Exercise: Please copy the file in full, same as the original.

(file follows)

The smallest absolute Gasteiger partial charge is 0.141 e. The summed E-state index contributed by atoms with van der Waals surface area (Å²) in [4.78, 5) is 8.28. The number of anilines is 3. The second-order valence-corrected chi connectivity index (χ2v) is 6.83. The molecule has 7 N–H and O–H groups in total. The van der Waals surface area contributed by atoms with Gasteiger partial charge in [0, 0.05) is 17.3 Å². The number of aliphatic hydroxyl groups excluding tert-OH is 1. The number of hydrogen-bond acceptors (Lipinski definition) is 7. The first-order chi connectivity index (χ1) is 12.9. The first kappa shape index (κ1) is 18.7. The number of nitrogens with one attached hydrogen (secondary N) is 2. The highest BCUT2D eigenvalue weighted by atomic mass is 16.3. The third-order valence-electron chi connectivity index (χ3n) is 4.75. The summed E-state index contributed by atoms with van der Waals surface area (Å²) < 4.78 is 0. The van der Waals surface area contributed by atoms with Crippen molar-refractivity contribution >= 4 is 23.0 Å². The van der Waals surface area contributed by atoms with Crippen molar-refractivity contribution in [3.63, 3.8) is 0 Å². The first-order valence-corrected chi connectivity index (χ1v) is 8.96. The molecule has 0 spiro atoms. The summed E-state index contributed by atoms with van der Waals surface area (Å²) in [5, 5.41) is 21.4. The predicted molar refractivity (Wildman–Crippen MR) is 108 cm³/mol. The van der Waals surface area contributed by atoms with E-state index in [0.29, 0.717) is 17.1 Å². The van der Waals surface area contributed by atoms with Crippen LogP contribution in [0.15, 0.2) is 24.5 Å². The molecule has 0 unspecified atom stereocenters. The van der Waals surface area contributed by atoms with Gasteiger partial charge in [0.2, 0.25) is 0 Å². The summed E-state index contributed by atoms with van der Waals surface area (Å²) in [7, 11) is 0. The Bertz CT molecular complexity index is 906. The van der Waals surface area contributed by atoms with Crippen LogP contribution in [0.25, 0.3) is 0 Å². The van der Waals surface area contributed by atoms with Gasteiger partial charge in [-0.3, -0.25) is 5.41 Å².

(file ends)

The smallest absolute Gasteiger partial charge is 0.141 e. The summed E-state index contributed by atoms with van der Waals surface area (Å²) in [4.78, 5) is 8.28. The number of anilines is 3. The second-order valence-corrected chi connectivity index (χ2v) is 6.83. The molecule has 7 N–H and O–H groups in total. The van der Waals surface area contributed by atoms with Gasteiger partial charge in [0, 0.05) is 17.3 Å². The number of aliphatic hydroxyl groups excluding tert-OH is 1. The number of hydrogen-bond acceptors (Lipinski definition) is 7. The first-order chi connectivity index (χ1) is 12.9. The first kappa shape index (κ1) is 18.7. The number of nitrogens with one attached hydrogen (secondary N) is 2. The highest BCUT2D eigenvalue weighted by atomic mass is 16.3. The third-order valence-electron chi connectivity index (χ3n) is 4.75. The summed E-state index contributed by atoms with van der Waals surface area (Å²) < 4.78 is 0. The van der Waals surface area contributed by atoms with Crippen molar-refractivity contribution >= 4 is 23.0 Å². The van der Waals surface area contributed by atoms with Crippen molar-refractivity contribution in [3.63, 3.8) is 0 Å². The first-order valence-corrected chi connectivity index (χ1v) is 8.96. The molecule has 0 spiro atoms. The summed E-state index contributed by atoms with van der Waals surface area (Å²) in [5, 5.41) is 21.4. The predicted molar refractivity (Wildman–Crippen MR) is 108 cm³/mol. The van der Waals surface area contributed by atoms with E-state index in [0.29, 0.717) is 17.1 Å². The van der Waals surface area contributed by atoms with Crippen LogP contribution in [0.15, 0.2) is 24.5 Å². The molecule has 0 unspecified atom stereocenters. The van der Waals surface area contributed by atoms with Gasteiger partial charge in [0.2, 0.25) is 0 Å². The summed E-state index contributed by atoms with van der Waals surface area (Å²) in [7, 11) is 0. The Bertz CT molecular complexity index is 906. The van der Waals surface area contributed by atoms with Crippen LogP contribution in [0.25, 0.3) is 0 Å². The van der Waals surface area contributed by atoms with Gasteiger partial charge in [-0.3, -0.25) is 5.41 Å².